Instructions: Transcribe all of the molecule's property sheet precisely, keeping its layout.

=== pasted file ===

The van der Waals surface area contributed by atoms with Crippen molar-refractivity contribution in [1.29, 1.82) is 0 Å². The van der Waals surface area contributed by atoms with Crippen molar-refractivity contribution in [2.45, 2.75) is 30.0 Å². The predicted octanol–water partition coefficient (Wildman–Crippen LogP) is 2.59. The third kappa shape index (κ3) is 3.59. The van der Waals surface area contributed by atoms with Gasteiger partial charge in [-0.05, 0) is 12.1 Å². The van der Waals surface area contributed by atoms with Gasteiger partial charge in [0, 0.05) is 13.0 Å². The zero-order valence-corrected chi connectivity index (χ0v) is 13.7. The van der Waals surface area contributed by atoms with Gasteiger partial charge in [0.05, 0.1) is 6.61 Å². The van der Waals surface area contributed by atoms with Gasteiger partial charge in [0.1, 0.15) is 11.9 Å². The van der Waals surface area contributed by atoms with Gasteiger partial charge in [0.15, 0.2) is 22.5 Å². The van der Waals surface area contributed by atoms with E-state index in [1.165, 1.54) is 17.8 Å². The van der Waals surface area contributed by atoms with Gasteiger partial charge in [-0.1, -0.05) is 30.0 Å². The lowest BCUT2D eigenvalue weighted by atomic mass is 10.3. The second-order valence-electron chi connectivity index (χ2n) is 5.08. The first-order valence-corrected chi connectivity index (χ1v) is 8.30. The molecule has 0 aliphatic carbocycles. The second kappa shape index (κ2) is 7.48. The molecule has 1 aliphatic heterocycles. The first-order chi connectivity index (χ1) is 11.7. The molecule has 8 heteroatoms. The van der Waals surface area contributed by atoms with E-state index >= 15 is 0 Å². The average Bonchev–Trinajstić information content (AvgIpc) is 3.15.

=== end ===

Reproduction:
The van der Waals surface area contributed by atoms with Crippen molar-refractivity contribution in [1.29, 1.82) is 0 Å². The van der Waals surface area contributed by atoms with Crippen molar-refractivity contribution in [2.45, 2.75) is 30.0 Å². The predicted octanol–water partition coefficient (Wildman–Crippen LogP) is 2.59. The third kappa shape index (κ3) is 3.59. The van der Waals surface area contributed by atoms with Gasteiger partial charge in [-0.05, 0) is 12.1 Å². The van der Waals surface area contributed by atoms with Gasteiger partial charge in [0, 0.05) is 13.0 Å². The zero-order valence-corrected chi connectivity index (χ0v) is 13.7. The van der Waals surface area contributed by atoms with Gasteiger partial charge in [0.05, 0.1) is 6.61 Å². The van der Waals surface area contributed by atoms with Gasteiger partial charge in [0.1, 0.15) is 11.9 Å². The van der Waals surface area contributed by atoms with Gasteiger partial charge in [0.15, 0.2) is 22.5 Å². The van der Waals surface area contributed by atoms with E-state index in [1.165, 1.54) is 17.8 Å². The van der Waals surface area contributed by atoms with Gasteiger partial charge in [-0.1, -0.05) is 30.0 Å². The lowest BCUT2D eigenvalue weighted by atomic mass is 10.3. The second-order valence-electron chi connectivity index (χ2n) is 5.08. The first-order valence-corrected chi connectivity index (χ1v) is 8.30. The molecule has 0 aliphatic carbocycles. The second kappa shape index (κ2) is 7.48. The molecule has 1 aliphatic heterocycles. The first-order chi connectivity index (χ1) is 11.7. The molecule has 8 heteroatoms. The van der Waals surface area contributed by atoms with E-state index >= 15 is 0 Å². The average Bonchev–Trinajstić information content (AvgIpc) is 3.15.